I know that he was at Nuremberg and my grandfather says he had operated search lights at some point but after searching i cannot find what regiment he belonged too and as he is no longer with us would like to pay my respects properly to him and find out as much about his career
If he was part of the BEF prior to capture this may be of interest:
"After the initial deployment one of the first tasks of Ack Ack Command was to supply searchlights units for the BEF. In 1939, 1st AA Battalion RE was the only full time regular searchlight unit in Great Britain and they soon found them selves deploying to France with the BEF, although it appears that this may have been a mistake as the movement order was supposed to have read “Less 1st AA Bn RE”; they were actually supposed to be deployed in the Thames area. Shortly after arriving in France they where joined by two Gunner batteries to make them up to full strength. 1 SL Regt RA came on to the order of battle on the 15th January 1940 and moved out to France in the April. The new regiment took over the searchlights and equipment from the two RE companies who then along with their RHQ returned to England. Even before 1 SL Regt was in position it was decided that more searchlights were needed, so 2 and 3 SL Regts RA and the RHQ and one company of 37 AA Bn RE were mobilised.
As was normal with searchlight units they were dispersed on remote sites all around northern France. Caught out by the sudden onslaught of the Germans Blitzkrieg, they soon found themselves reverting to an infantry role for which most had not been trained. The bulk of 1 SL Regt and half 2 SL Regt were forced into defensive positions around Boulogne and Calais. The heroic part played by 1 SL Regt, along with two officers and 230 men from 2 SL Regt in the defence of Calais is well documented in Airey Neave’s book “The Flames of Calais”. He was the first British officer to escape from Colditz and had been a troop commander in 1 SL Regt when he was captured. The battle for Calais was a bloody and hard fought one, with troops fighting from house to house, but in the end the pressure was too much and by the end of May Calais fell. 1 SL Regt lost most of its 52 officers and 1600 men with only one officer and 57 men managing to get back to England.
Another group from 2 SL Regt – one officer and 80 men – found themselves attached to K Battery, Royal Horse Artillery with orders to help hold the small village of Hondeghem which was on the Germans main axis of advance. The troops fought a valiant action then, running short of ammunition, they charged the German positions and broke through, giving them a route out towards Dunkirk. For this action K Battery was awarded the honor title of Hondeghem, one of only five awarded during the Second World War. Unlike the other searchlight regiments, 2 SL Regt were more widely spread which resulted in its batteries having mixed fortunes. By the 25 May 1940, 5 Bty was completely missing, 6 Bty had over 50 per cent missing and 8 Bty was missing just under a quarter. By the end of May the Regiment had lost over 50 men killed and approximately half the Regiment captured.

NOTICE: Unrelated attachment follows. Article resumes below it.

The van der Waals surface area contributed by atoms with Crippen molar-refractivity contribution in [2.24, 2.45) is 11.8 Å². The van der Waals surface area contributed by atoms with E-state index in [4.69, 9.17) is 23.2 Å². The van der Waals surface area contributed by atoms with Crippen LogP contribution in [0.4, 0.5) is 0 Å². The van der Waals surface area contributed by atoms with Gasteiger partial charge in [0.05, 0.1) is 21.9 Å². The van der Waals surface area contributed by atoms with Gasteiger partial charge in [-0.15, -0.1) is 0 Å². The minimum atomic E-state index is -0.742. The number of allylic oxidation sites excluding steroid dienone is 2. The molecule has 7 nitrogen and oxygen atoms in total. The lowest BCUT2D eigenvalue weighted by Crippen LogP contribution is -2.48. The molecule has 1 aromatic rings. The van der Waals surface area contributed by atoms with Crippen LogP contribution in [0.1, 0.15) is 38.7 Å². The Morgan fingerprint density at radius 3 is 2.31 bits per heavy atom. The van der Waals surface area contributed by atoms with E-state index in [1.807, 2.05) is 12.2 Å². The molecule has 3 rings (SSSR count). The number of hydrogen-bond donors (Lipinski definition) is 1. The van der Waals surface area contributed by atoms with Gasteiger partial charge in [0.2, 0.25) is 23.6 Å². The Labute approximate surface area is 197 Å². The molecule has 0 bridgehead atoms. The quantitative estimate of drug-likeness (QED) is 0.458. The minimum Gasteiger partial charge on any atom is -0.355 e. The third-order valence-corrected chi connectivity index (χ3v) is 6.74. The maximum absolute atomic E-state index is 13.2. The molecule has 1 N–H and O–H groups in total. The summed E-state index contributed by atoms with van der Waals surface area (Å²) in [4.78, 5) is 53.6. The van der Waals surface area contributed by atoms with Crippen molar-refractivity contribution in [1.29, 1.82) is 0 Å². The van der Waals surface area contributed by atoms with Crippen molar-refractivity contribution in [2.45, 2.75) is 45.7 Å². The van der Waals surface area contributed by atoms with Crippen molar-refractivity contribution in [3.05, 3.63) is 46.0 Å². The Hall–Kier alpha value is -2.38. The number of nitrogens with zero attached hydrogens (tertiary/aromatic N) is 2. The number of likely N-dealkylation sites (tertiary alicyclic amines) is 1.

3 (Ulster) SL Regt RA (SR (Special Reserve)), which had only been formed three days before war was declared, faired much better. Its batteries were deployed relatively close together around the Dunkirk area with one battery in Dunkirk itself. On 19 May, after some hard fighting often against tanks, the bulk of the Regiment was ordered to destroy their searchlights and make for Dunkirk. By 21 May, 9, 10 and 11 Btys were in defensive positions around the port while 12 Bty continued in it searchlight role in side the town. Over the next six days the Regiment withstood many attacks from the enemy until on the 27 May they were relieved. The Regiment was very fortunate that the next day 9, 10 and 11 Btys and RHQ were evacuated to England. M and C Troops of 12 Battery were evacuated in small boats the next day, while the rest of the Battery was ordered to destroy the remaining lights and assist in the defence of the beaches. They were eventually taken off the beach in small batches, by 31 May. The Regiment had been very lucky with only 28 killed, 41 wounded and three men taken prisoner.
The Battalion HQ and 307 Coy, 37 (Tyne Electrical Engineers) AA Bn RE arrived late in France, disembarking at Dunkirk on 16 May 1940. They were sent straight to the Le Havre area and avoided being caught in the Dunkirk pocket. What followed for them was a mad dash across France to towards Brest while trying to avoid the advancing German army. They were one of the last units to leave France in mid June, being evacuated from St Malo, Brest and St Nazaire having suffered only two casualties.
The involvement of searchlight units in the evacuation of France does not quite end there. 34 AA Bn RE supplied searchlight detachments for the Thames Defence Flotilla, three paddle steamers converted for Anti Aircraft work: HMSs Royal Eagle, Crested Eagle and Golden Eagle. On 29 May the Flotilla was ordered to France to assist in the evacuation from Dunkirk (Fig 9). Between the three ships over 3500 men were rescued often at great risk to the crews. Great bravery was shown by the searchlight detachments on these ships. LCpl Gordon Vane on the Royal Eagle was awarded the Military Medal and Cpl Lew Goddard on the Crested Eagle was awarded the Distinguished Conduct Medal, both for actions during the evacuation."